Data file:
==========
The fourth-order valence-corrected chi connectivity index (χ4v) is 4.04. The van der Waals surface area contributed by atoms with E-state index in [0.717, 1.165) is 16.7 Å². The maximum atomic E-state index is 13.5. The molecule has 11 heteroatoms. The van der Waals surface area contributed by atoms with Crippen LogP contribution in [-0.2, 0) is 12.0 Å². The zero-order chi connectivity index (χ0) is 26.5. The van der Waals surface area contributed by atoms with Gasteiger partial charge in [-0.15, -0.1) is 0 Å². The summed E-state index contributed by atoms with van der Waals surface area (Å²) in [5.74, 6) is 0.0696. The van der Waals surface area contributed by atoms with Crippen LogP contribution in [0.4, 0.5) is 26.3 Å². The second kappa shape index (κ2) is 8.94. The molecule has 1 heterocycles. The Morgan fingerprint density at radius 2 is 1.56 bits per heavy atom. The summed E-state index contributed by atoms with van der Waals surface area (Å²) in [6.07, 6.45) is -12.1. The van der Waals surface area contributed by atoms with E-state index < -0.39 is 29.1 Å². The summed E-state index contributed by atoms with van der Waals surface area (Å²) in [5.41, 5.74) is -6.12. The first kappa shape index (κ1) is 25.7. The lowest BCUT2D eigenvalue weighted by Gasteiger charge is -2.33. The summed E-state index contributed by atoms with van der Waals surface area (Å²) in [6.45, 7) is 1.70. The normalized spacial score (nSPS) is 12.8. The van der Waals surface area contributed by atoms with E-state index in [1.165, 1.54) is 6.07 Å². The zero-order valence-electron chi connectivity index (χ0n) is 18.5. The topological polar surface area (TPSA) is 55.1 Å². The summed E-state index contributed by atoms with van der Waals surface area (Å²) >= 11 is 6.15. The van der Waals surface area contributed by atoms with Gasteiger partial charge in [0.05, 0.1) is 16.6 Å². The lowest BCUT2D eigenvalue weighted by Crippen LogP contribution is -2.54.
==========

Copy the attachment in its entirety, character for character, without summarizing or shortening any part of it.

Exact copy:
The fourth-order valence-corrected chi connectivity index (χ4v) is 4.04. The van der Waals surface area contributed by atoms with E-state index in [0.717, 1.165) is 16.7 Å². The maximum atomic E-state index is 13.5. The molecule has 11 heteroatoms. The van der Waals surface area contributed by atoms with Crippen LogP contribution in [-0.2, 0) is 12.0 Å². The zero-order chi connectivity index (χ0) is 26.5. The van der Waals surface area contributed by atoms with Gasteiger partial charge in [-0.15, -0.1) is 0 Å². The summed E-state index contributed by atoms with van der Waals surface area (Å²) in [5.74, 6) is 0.0696. The van der Waals surface area contributed by atoms with Crippen LogP contribution in [0.4, 0.5) is 26.3 Å². The second kappa shape index (κ2) is 8.94. The molecule has 1 heterocycles. The Morgan fingerprint density at radius 2 is 1.56 bits per heavy atom. The summed E-state index contributed by atoms with van der Waals surface area (Å²) in [6.07, 6.45) is -12.1. The van der Waals surface area contributed by atoms with E-state index < -0.39 is 29.1 Å². The summed E-state index contributed by atoms with van der Waals surface area (Å²) in [5.41, 5.74) is -6.12. The first kappa shape index (κ1) is 25.7. The lowest BCUT2D eigenvalue weighted by Gasteiger charge is -2.33. The summed E-state index contributed by atoms with van der Waals surface area (Å²) in [6.45, 7) is 1.70. The normalized spacial score (nSPS) is 12.8. The van der Waals surface area contributed by atoms with E-state index in [1.165, 1.54) is 6.07 Å². The zero-order valence-electron chi connectivity index (χ0n) is 18.5. The topological polar surface area (TPSA) is 55.1 Å². The summed E-state index contributed by atoms with van der Waals surface area (Å²) >= 11 is 6.15. The van der Waals surface area contributed by atoms with Gasteiger partial charge in [0.05, 0.1) is 16.6 Å². The lowest BCUT2D eigenvalue weighted by Crippen LogP contribution is -2.54.